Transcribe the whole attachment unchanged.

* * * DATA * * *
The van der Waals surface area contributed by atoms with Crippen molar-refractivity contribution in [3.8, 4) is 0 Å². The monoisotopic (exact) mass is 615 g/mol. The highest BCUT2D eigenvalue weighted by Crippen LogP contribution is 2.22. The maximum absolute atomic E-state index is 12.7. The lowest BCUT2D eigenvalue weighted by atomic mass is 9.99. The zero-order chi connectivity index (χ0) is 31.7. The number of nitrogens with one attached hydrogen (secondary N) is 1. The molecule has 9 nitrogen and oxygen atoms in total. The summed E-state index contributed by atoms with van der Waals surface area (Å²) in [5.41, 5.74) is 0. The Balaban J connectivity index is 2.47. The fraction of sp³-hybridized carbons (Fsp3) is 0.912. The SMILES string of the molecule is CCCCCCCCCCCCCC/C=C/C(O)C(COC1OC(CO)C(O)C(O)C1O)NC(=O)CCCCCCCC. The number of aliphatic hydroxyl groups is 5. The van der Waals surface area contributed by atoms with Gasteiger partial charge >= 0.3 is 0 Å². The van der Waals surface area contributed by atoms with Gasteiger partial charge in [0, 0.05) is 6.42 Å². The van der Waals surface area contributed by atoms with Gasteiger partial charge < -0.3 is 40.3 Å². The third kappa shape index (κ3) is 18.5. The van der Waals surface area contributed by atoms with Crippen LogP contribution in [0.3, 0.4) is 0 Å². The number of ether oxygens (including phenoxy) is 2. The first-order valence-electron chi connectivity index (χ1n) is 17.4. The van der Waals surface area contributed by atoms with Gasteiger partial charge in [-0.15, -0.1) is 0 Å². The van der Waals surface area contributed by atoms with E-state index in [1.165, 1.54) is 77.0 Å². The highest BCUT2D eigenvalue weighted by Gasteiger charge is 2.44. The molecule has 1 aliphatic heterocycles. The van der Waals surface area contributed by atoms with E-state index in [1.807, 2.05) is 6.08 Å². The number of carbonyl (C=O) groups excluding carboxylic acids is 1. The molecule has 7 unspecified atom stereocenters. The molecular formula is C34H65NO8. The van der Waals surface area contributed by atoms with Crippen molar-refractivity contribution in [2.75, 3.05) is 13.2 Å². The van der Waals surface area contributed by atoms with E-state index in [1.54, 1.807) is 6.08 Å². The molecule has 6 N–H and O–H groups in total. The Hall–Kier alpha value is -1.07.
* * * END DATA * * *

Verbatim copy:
The van der Waals surface area contributed by atoms with Crippen molar-refractivity contribution in [3.8, 4) is 0 Å². The monoisotopic (exact) mass is 615 g/mol. The highest BCUT2D eigenvalue weighted by Crippen LogP contribution is 2.22. The maximum absolute atomic E-state index is 12.7. The lowest BCUT2D eigenvalue weighted by atomic mass is 9.99. The zero-order chi connectivity index (χ0) is 31.7. The number of nitrogens with one attached hydrogen (secondary N) is 1. The molecule has 9 nitrogen and oxygen atoms in total. The summed E-state index contributed by atoms with van der Waals surface area (Å²) in [5.41, 5.74) is 0. The Balaban J connectivity index is 2.47. The fraction of sp³-hybridized carbons (Fsp3) is 0.912. The SMILES string of the molecule is CCCCCCCCCCCCCC/C=C/C(O)C(COC1OC(CO)C(O)C(O)C1O)NC(=O)CCCCCCCC. The number of aliphatic hydroxyl groups is 5. The van der Waals surface area contributed by atoms with Gasteiger partial charge >= 0.3 is 0 Å². The van der Waals surface area contributed by atoms with Gasteiger partial charge in [0, 0.05) is 6.42 Å². The van der Waals surface area contributed by atoms with Gasteiger partial charge < -0.3 is 40.3 Å². The third kappa shape index (κ3) is 18.5. The van der Waals surface area contributed by atoms with Crippen LogP contribution in [0.3, 0.4) is 0 Å². The number of ether oxygens (including phenoxy) is 2. The first-order valence-electron chi connectivity index (χ1n) is 17.4. The van der Waals surface area contributed by atoms with Gasteiger partial charge in [-0.15, -0.1) is 0 Å². The van der Waals surface area contributed by atoms with E-state index in [1.165, 1.54) is 77.0 Å². The highest BCUT2D eigenvalue weighted by Gasteiger charge is 2.44. The molecule has 1 aliphatic heterocycles. The van der Waals surface area contributed by atoms with E-state index in [1.807, 2.05) is 6.08 Å². The number of carbonyl (C=O) groups excluding carboxylic acids is 1. The molecule has 7 unspecified atom stereocenters. The molecular formula is C34H65NO8. The van der Waals surface area contributed by atoms with Crippen molar-refractivity contribution in [2.75, 3.05) is 13.2 Å². The van der Waals surface area contributed by atoms with E-state index in [1.54, 1.807) is 6.08 Å². The molecule has 6 N–H and O–H groups in total. The Hall–Kier alpha value is -1.07.